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Old 09-25-2011, 09:48 AM   #11
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I was thinking about this and remembered an old Italian guy who used to pull the vines and hang them in his garage with the green tomatoes still attached. They would continue to ripen and as they turned red he would pick them off and use them. If you have the space it might be worth a shot.
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Old 09-25-2011, 11:47 AM   #12
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Interesting Aunt Bea, I going to remember that for next year since I took them all off the vines already and cleeaned the garden.
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Old 09-25-2011, 01:04 PM   #13
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Great thread, LetsCook!

I've only eaten Fried Green Tomatoes one time. I don't know how they were cooked, but the resulting dish was extremely tangy to the point where I didn't care for it.

Are fried Green Tomatoes themselves tangy or was that the result of the cooking process/ingredients?
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Old 09-25-2011, 08:21 PM   #14
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thanks all for the suggestions,
since these are romas don't think ill fry them too small to deal with. but Think I will try Katies suggestion and let them sit for a while see if rippen. if not salsa will be next.
Just a little warning...I put some green tomatoes on my windowsill to ripen. Now the sill is stained yellow, and I just painted it a couple of months ago.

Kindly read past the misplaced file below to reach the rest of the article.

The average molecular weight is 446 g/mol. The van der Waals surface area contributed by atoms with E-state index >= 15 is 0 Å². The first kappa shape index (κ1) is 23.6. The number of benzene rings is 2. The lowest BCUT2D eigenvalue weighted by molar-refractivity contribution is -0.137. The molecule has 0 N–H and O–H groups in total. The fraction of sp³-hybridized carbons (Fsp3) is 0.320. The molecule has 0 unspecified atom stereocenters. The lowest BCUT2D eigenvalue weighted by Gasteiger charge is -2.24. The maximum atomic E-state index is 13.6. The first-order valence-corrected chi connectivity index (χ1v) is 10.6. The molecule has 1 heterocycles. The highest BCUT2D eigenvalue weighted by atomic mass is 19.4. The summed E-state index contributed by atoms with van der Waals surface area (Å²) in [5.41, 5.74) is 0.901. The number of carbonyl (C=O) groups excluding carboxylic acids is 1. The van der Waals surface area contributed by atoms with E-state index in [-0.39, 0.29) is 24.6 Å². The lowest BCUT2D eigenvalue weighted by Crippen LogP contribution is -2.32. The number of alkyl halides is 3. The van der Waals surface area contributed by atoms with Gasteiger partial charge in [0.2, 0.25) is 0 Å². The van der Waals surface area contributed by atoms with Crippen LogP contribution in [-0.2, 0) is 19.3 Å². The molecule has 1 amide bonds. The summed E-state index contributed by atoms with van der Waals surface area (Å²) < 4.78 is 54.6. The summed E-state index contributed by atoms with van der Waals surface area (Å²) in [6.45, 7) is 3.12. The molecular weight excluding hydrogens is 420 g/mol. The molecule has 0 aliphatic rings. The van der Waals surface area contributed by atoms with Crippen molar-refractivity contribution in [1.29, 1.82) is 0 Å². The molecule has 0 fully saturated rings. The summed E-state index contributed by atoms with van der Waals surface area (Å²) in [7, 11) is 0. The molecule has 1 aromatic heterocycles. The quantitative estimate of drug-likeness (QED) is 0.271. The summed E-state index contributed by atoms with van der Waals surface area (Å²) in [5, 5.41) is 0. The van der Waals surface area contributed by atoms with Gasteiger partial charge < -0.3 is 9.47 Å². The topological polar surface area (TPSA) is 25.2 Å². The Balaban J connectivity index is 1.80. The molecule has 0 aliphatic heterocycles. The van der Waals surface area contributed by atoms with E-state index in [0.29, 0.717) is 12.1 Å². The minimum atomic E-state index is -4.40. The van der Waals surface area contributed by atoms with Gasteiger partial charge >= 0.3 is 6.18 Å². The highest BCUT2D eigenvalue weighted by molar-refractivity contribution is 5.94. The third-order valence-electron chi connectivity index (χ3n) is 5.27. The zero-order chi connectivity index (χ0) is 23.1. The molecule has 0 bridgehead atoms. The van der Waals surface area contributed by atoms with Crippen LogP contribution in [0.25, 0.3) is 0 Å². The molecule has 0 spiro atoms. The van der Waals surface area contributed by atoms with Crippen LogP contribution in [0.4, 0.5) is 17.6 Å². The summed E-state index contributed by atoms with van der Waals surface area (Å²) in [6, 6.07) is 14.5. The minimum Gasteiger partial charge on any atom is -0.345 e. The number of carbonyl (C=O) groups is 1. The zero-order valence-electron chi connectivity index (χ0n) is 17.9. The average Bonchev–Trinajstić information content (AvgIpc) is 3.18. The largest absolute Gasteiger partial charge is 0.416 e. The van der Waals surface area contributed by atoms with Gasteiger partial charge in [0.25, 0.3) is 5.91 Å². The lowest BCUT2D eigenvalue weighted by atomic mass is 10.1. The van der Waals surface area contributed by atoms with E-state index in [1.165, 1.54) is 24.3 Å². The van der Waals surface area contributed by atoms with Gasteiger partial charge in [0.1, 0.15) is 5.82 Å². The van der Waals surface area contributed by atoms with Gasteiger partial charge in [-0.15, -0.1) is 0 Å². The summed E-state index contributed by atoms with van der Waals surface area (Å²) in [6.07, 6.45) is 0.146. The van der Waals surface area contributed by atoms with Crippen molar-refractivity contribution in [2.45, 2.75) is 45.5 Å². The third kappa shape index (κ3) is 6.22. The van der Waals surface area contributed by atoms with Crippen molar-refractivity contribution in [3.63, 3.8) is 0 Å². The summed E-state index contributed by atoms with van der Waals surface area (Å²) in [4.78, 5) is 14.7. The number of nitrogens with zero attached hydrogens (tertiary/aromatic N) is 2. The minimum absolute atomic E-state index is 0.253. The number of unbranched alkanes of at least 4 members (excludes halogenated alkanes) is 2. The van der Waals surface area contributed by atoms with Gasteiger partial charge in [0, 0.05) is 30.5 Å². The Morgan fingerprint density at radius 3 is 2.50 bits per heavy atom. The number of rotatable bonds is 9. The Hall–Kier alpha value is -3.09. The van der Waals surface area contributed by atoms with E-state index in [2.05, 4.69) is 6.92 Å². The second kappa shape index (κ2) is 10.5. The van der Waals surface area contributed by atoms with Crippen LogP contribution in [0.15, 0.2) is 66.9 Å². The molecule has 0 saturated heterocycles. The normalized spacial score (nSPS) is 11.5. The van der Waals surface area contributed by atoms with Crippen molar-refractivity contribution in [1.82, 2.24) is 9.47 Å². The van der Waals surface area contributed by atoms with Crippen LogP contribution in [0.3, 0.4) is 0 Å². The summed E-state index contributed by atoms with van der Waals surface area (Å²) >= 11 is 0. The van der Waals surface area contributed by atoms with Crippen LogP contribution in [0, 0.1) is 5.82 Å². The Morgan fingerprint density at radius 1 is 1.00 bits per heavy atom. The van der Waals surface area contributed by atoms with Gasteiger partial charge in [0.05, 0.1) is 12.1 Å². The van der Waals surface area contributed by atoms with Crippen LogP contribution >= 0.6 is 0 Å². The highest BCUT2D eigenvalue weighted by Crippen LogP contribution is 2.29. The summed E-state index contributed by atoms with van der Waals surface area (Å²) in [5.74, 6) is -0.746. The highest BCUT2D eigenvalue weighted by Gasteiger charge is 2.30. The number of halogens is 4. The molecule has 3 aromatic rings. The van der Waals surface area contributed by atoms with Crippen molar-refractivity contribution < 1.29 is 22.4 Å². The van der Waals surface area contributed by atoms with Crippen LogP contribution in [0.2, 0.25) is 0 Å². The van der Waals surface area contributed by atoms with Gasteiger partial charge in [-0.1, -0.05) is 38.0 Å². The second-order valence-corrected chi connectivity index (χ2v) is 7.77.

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Old 09-25-2011, 11:06 PM   #15
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there are three options that i use towards the end of the season for red tomatoes.

first, pull the plant up partly out of the ground, then water and push back down and tamp the soil lightly with your foot. this hastens ripening on the vine. somehow, the plant thinks it needs to rush ripening.

second, break off whole branches that are fruited with tomatoes, and hang until ripening. it's not just for old italian guys. if a frost is coming, pull and hang the the whole plant upside down, removing any leaves or unnecessary stems.

finally, put them in a paper bag or cardboard box with a ripe banana. both tomatoes and bananas give off ethylene gas that speeds ripening of adjacent fruit. so adding an ol banana that normally woulda been chucked helps out the green tomatoes.
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Old 09-26-2011, 11:33 AM   #16
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Just a little warning...I put some green tomatoes on my windowsill to ripen. Now the sill is stained yellow, and I just painted it a couple of months ago.
That's interesting. Our sill is snow white and we've had no staining at all and we've put tomatoes there two seasons to ripen.
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Old 09-26-2011, 11:38 AM   #17
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Great thread, LetsCook!

I've only eaten Fried Green Tomatoes one time. I don't know how they were cooked, but the resulting dish was extremely tangy to the point where I didn't care for it.